The effects of climate change have been felt by residents of Kiribati as well as its Pacific neighbors Tuvalu, Tokelau and Samoa. In October, the islands experienced a water shortage so severe that most residents feared that they would soon run out of drinking water. The problem was blamed on rising seas that mixed salt and freshwater.
Kiribati’s leaders had also considered building a man-made island with a $2 billion estimated price tag or outfitting their island with sea walls, according to the U.K.’s The Independent. Migrating to the Fijian island was said to be a “last resort” move by President Tong.
Fearing that climate change could wipe out their entire Pacific archipelago, the leaders of Kiribati are considering an unusual backup plan: moving the populace to Fiji.
Kiribati President Anote Tong told The Associated Press on Friday that his Cabinet this week endorsed a plan to buy nearly 6,000 acres on Fiji's main island, Viti Levu. He said the fertile land, being sold by a church group for about $9.6 million, could be insurance for Kiribati's entire population of 103,000, though he hopes it will never be necessary for everyone to leave.
Then there are cultural factors. Some Pacific countries, like Kiribati, are populated by what ethnologists call nonconsumers: people who need just a little cash to get by and once that need is met, prefer to spend time with their family, go fishing or sleep.
There is also "pubusi," the local tradition in which one person can ask another for pretty much anything, using the magic word, and the other person has to hand it over or face public disgrace.
The idea that governments should put something aside for a rainy day has a long and respectable history. Kiribati, a Pacific island country that mined guano for fertiliser, set up the Kiribati Revenue Equalisation Reserve Fund in 1956. Today the guano is long gone, but the pile of money remains. If it manages a yield of 10% a year, the $400m fund stands to boost the islands' GDP by a sixth.
President Anote Tong of the Pacific island nation of Kiribati (capitol Tarawa, population just over 100,000) has established one of the largest marine wilderness parks--and UN World Heritage Sites--in his nation's Phoenix Islands, one of the last pristine places on our blue marble home full of sharks, corals and turtles. He did this two years ago despite the fact that sea-level rise driven by fossil fuel fired climate change threatens to overwhelm his nation by mid-century, forcing its population to evacuate its home islands.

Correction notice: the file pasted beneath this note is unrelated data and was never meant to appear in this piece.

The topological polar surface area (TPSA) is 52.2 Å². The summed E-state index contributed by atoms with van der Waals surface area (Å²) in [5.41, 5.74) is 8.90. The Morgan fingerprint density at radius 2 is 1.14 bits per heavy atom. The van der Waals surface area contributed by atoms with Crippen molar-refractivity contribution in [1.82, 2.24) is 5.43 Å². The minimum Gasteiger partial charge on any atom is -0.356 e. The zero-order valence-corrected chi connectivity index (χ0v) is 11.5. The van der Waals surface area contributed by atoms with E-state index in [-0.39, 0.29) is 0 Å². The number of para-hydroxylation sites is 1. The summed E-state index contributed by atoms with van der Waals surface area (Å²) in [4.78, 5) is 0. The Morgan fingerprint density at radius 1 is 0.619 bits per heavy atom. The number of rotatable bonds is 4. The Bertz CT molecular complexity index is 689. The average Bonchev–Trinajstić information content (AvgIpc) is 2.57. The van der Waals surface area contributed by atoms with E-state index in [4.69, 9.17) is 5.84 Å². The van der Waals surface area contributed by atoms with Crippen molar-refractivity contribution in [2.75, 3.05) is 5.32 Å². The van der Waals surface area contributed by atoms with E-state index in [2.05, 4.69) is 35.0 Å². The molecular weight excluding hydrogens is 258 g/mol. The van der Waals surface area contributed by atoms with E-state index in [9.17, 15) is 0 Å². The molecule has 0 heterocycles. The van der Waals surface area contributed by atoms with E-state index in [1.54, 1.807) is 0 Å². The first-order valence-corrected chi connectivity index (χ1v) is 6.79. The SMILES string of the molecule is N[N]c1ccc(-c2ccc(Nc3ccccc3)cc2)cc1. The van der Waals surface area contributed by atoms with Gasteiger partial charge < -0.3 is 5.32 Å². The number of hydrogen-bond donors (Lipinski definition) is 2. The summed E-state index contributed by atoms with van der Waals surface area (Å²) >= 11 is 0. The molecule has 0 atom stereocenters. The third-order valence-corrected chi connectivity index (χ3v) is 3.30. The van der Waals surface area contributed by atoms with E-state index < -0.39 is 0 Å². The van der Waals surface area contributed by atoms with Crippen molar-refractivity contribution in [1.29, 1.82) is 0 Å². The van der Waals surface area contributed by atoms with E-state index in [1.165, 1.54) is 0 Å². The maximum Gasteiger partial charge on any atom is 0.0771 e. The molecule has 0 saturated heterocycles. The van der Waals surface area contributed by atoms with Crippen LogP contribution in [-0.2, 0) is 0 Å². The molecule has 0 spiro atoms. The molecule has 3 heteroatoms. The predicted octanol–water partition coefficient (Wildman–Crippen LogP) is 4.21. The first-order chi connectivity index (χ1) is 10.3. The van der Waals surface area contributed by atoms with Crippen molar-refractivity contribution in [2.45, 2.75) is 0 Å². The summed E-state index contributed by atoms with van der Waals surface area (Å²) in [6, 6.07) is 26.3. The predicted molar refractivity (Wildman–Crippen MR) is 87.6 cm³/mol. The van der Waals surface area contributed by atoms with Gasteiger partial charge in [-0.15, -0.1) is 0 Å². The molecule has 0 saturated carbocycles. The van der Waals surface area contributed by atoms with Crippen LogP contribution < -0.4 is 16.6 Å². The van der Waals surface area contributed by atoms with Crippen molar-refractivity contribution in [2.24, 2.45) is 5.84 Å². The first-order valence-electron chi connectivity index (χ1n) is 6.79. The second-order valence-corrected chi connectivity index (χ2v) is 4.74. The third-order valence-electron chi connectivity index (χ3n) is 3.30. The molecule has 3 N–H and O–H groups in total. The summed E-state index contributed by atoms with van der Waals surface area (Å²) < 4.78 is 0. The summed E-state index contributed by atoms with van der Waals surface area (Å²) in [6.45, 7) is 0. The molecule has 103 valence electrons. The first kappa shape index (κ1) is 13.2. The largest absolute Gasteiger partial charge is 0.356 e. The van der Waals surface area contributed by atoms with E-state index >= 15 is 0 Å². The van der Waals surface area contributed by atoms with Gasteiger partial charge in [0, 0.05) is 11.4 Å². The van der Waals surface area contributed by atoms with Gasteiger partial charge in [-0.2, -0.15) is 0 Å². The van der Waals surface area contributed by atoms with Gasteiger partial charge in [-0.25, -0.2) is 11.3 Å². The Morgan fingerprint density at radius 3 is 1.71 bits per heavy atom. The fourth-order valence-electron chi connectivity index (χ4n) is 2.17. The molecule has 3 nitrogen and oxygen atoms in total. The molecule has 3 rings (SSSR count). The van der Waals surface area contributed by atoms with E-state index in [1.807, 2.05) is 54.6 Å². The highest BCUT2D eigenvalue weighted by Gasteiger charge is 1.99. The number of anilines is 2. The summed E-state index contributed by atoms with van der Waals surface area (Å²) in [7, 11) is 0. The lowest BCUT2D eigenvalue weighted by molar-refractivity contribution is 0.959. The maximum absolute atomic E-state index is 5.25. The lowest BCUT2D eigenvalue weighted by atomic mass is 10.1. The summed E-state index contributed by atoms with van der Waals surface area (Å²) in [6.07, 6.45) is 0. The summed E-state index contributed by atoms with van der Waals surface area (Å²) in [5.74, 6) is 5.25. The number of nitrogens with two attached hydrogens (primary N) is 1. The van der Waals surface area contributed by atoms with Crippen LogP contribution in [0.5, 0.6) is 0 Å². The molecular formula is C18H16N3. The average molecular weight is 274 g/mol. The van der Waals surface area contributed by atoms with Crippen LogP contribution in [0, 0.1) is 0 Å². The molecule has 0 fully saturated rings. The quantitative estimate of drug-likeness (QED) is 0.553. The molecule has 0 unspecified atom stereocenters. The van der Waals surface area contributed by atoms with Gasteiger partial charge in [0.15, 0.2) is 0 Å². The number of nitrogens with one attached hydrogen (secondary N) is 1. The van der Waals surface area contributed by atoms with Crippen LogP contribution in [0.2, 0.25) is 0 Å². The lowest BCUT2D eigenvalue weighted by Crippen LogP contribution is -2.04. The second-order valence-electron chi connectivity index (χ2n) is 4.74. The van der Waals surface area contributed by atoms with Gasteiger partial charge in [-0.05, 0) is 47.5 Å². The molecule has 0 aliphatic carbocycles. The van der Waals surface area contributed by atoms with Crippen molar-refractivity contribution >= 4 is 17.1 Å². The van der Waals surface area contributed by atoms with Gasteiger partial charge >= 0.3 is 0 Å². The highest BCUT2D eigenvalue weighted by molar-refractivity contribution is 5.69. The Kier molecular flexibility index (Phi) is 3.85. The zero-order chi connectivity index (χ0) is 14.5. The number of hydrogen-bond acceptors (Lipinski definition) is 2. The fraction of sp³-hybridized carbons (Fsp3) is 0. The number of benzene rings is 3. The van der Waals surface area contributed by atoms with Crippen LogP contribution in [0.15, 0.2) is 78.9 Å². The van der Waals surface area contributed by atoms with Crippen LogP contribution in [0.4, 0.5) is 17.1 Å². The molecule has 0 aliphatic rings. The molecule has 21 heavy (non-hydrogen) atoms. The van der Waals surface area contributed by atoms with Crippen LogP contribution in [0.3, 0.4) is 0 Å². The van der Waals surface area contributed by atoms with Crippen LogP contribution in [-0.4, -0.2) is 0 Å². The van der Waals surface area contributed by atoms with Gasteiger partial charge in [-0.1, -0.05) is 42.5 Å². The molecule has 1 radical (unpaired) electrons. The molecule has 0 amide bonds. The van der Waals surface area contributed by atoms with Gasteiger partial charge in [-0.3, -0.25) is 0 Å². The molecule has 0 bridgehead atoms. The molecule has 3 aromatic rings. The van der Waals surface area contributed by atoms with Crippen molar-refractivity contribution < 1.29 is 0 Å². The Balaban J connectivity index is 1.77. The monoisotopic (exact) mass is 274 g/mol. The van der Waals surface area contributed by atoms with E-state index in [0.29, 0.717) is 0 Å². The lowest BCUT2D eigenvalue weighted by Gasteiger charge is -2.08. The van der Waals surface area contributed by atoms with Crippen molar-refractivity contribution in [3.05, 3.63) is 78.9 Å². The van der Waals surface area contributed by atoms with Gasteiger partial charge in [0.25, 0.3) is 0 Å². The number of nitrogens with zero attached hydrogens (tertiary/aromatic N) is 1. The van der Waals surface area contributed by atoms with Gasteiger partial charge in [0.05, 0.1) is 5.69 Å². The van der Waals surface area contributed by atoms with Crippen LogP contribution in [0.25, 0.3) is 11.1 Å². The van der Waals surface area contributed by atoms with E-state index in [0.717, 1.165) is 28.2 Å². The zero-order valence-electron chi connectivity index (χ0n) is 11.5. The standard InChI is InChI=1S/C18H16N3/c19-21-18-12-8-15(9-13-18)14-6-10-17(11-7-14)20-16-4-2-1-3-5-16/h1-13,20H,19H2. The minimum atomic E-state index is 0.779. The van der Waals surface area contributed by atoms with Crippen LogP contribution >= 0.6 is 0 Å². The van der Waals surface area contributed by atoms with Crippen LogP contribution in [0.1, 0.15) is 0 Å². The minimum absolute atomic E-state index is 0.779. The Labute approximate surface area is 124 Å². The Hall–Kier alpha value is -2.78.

Kiribati used to lie either side of the International Date Line, but the government unilaterally moved the line eastwards in 1995 to ensure the day was the same in the whole country.
This was a shrewd move as Kiribati marketed itself as the first inhabited place on Earth to greet the new millennium on 1 January 2000. The world's media descended on Caroline Island, renamed Millennium Island, to record the event.
The name Kiribati is the local pronunciation of "Gilberts", derived from the main island chain, the Gilbert Islands. Kiribati became independent from the United Kingdom in 1979. It is a member of the Commonwealth of Nations, the IMF and the World Bank, and became a full member of the United Nations in 1999.
The micro-state consists of 65,000 people living on 33 coral island specks strewn across an ocean area as wide as the continental United States.
In 1979, when it gained independence from Britain, Kiribati lost its largest revenue source, when mining of phosphate ore from Banaba Island ceased because of a dispute with landowners. Government income was halved, and export earnings fell 80 percent. The nation was left with coconuts and fish as exports.
U.S. authorities were so anxious to resettle Guantanamo prisoners abroad that they were ready to strike any deal with a foreign country willing to take them. Officials offered Kiribati, a tiny island nation in the Pacific—population 98,000—millions of dollars in incentives to shelter Chinese Muslim detainees.